While gels have been used for some applications to ensure interconnection between finished surfaces, for example see International Patent Application GB-87/00574, these gels have not been used for the interconnection of unfinished end faces.
The preferred embodiment of the invention will now be described in view of the drawings in which:
FIG. 1 is a cross-sectional view of two of the optical connectors proximate to one another prior to abutment of their end faces.
FIG. 2 is a cross-sectional view of an end of the connector housing prior to the insertion of the fibre optic cables.
FIG. 3 is a cross-sectional view similar to that of FIG. 2, showing two fibre optic cables terminated within the through bore of the housing.
FIG. 3A is a diagrammatical view show the reflection of the incident light within the connection.
FIGS. 4-7 show cross-sectional views similar to that of FIGS. 2 and 3, showing the sequence of manufacturing the connector.
FIG. 8 is an alternate embodiment of the invention shown in FIGS. 1-7 above.
FIG. 9 is an isometric view of housing halves of a similar connector system constituting a splitter.
FIG. 10 is a top plan view of one of the housing halves showing the fibre optic cables in position.
FIG. 11 is an enlarged view of the splice area.
FIG. 11A is a diagrammatical view showing the reflection of the incident light within the splitter connection.
With reference first to FIGS. 1 and 3, the subject invention relates to a fibre optic connector for mating abutment with a similar connector where end faces, such as 8, are in optical abutment against one another to provide for optical continuity of the signal to be transmitted. It should be understood that the two connectors shown in FIG. 1 are shown in diagrammatic view without means for fixedly retaining the two connectors in place, but it should be understood that such conventional means as a rotatable retaining nut on one connector body which is matable with a threaded outer diameter on the mating connector body can be used for such retention means.
With reference to FIG. 2, the optical connector housing 4 is constructed of an optically isolating material, that is, non-transparent to light, and includes a through bore 10 which includes an inner diameter, such as 6, which terminates at the end or front face 8 of the connector housing.
With reference now to FIG. 3, the connector 2 further comprises a first short fibre 12 which includes a plastic core 14 surrounded by a thin cladding material, such as 16. In the preferred embodiment of the invention, the center plastic core 14 is approximately 1000 mils in thickness, whereas the cladding which surrounds the plastic core is approximately 15-20 mils in thickness. Furthermore, in the preferred embodiment of the invention, the index of refraction of the center core portion is approximately 1.49 whereas the index of refraction of the cladding material is 1.42.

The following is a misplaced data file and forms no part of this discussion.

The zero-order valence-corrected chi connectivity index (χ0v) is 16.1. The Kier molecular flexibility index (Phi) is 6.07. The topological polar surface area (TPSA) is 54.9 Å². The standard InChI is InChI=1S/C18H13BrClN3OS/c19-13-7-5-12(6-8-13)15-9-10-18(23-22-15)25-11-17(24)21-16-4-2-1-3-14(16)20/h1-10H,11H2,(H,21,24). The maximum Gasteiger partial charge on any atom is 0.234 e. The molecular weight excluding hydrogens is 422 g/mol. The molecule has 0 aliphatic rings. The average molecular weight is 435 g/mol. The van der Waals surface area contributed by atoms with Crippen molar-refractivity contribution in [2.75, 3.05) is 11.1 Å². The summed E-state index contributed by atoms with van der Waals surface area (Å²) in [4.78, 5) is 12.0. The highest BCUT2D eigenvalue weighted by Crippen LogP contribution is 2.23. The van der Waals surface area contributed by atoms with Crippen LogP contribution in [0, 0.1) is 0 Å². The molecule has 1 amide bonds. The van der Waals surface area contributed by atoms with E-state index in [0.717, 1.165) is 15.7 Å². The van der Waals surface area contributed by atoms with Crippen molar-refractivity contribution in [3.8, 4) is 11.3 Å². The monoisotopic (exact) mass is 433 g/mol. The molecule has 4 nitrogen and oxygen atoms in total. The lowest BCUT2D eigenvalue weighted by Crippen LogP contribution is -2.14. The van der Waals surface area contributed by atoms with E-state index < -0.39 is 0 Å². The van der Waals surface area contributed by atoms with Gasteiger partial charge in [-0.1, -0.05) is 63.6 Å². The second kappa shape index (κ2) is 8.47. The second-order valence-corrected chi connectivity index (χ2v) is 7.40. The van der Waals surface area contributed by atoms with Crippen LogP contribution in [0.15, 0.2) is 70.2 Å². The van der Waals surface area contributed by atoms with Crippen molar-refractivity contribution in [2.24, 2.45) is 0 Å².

With reference still to FIG. 3, a gel material, such as 20, is included within the optical connector 2 which has an index of refraction substantially equal to that of the core 14, that is the index of refraction of the gel material is substantially equal to 1.49. Also, the index of refraction of the housing material should be equal to, or less than, that of the cladding, which in this case is approximately equal to 1.42. A fluoride plastic, PTFE, would be suitable for these purposes.
Also shown in FIG. 3 is a further fibre optic cable 24 having inner cores 26 and outer cladding 28 substantially identical to the core and outer cladding of the first short fibre in the connector. It should be understood that the second fibre 24 is the fibre to be terminated in the field.
With reference to FIGS. 4-7, the method of making the fibre optic connector and making the fibre optic connection will be described in greater detail. As shown in FIG. 4, a short length of fibre 12 is provided in the inner bore 6 of the connector housing 4 and affixed to the inner bore. It should be noted that a portion of the unfinished end of the fibre cable is projecting beyond the end face 8 of the housing. With the short section of fibre installed within the through bore of the housing, the unfinished free end of the short fibre 12 can be subjected to such finishing and polishing means as a rotary surface grinder, such as 30, which is brought into finishing abutment to polish the end of the optical fibre.
After the end of the fibre is finished, a section of gel is disposed within the through bore 6 of the connector housing, as shown in FIG. 5, and is moved into optical abutment with the opposite end 13 of the short fibre 12. It should be noted that the opposite end 13 remains unfinished, that is, the opposite end 13 has not been ground or polished as the forward end. When the gel 20 is in optical abutment with the short fibre 12, the gel which is adjacent or which abuts the end face 13 of the short fibre 12 conforms to the contour of the unfinished face 13, as shown in FIG. 6. It would be the connector of FIG. 6 which would be shipped to a customer for field installation of a second fibre, such as 24.
With the connector, as assembled in FIG. 6 in hand, the interconnection of the second fibre 24 includes only breaking an end of the fibre 24 and inserting the fibre 24 into the through bore 6 of the housing 4 and further into optical abutment with the gel 20. Full insertion of the second fibre 24 into the gel 20 causes the gel, which is adjacent to the front face 25 of the second fibre, to similarly conform to the front face 25 of the second fibre 24, as shown in FIG. 7. With the connector 2 assembled as described above, and with the index match between the fibre core 14 and the gel 20, the light passes through the gel without refraction, as shown in FIG. 3A; in other words, the reflection of the incident light is identical to that through a continuous length of fibre.